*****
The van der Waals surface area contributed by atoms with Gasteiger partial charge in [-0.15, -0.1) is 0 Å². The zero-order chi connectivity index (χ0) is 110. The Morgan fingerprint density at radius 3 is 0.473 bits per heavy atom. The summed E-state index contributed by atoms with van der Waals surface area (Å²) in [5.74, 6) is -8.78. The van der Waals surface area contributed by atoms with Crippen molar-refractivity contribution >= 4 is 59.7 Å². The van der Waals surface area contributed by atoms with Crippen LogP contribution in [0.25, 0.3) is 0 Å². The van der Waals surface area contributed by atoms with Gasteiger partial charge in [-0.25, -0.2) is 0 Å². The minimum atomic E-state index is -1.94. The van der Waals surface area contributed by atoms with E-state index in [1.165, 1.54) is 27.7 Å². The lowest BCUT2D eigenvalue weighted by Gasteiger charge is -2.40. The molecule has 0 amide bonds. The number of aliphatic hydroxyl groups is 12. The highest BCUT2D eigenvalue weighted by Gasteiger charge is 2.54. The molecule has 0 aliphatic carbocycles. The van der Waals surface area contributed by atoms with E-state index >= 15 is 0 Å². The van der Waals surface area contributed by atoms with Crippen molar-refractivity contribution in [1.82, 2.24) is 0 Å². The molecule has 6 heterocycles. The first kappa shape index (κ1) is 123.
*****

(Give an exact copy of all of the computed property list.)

The van der Waals surface area contributed by atoms with Gasteiger partial charge in [-0.15, -0.1) is 0 Å². The zero-order chi connectivity index (χ0) is 110. The Morgan fingerprint density at radius 3 is 0.473 bits per heavy atom. The summed E-state index contributed by atoms with van der Waals surface area (Å²) in [5.74, 6) is -8.78. The van der Waals surface area contributed by atoms with Crippen molar-refractivity contribution >= 4 is 59.7 Å². The van der Waals surface area contributed by atoms with Crippen LogP contribution in [0.25, 0.3) is 0 Å². The van der Waals surface area contributed by atoms with Gasteiger partial charge in [-0.25, -0.2) is 0 Å². The minimum atomic E-state index is -1.94. The van der Waals surface area contributed by atoms with E-state index in [1.165, 1.54) is 27.7 Å². The lowest BCUT2D eigenvalue weighted by Gasteiger charge is -2.40. The molecule has 0 amide bonds. The number of aliphatic hydroxyl groups is 12. The highest BCUT2D eigenvalue weighted by Gasteiger charge is 2.54. The molecule has 0 aliphatic carbocycles. The van der Waals surface area contributed by atoms with E-state index >= 15 is 0 Å². The van der Waals surface area contributed by atoms with Crippen molar-refractivity contribution in [1.82, 2.24) is 0 Å². The molecule has 6 heterocycles. The first kappa shape index (κ1) is 123.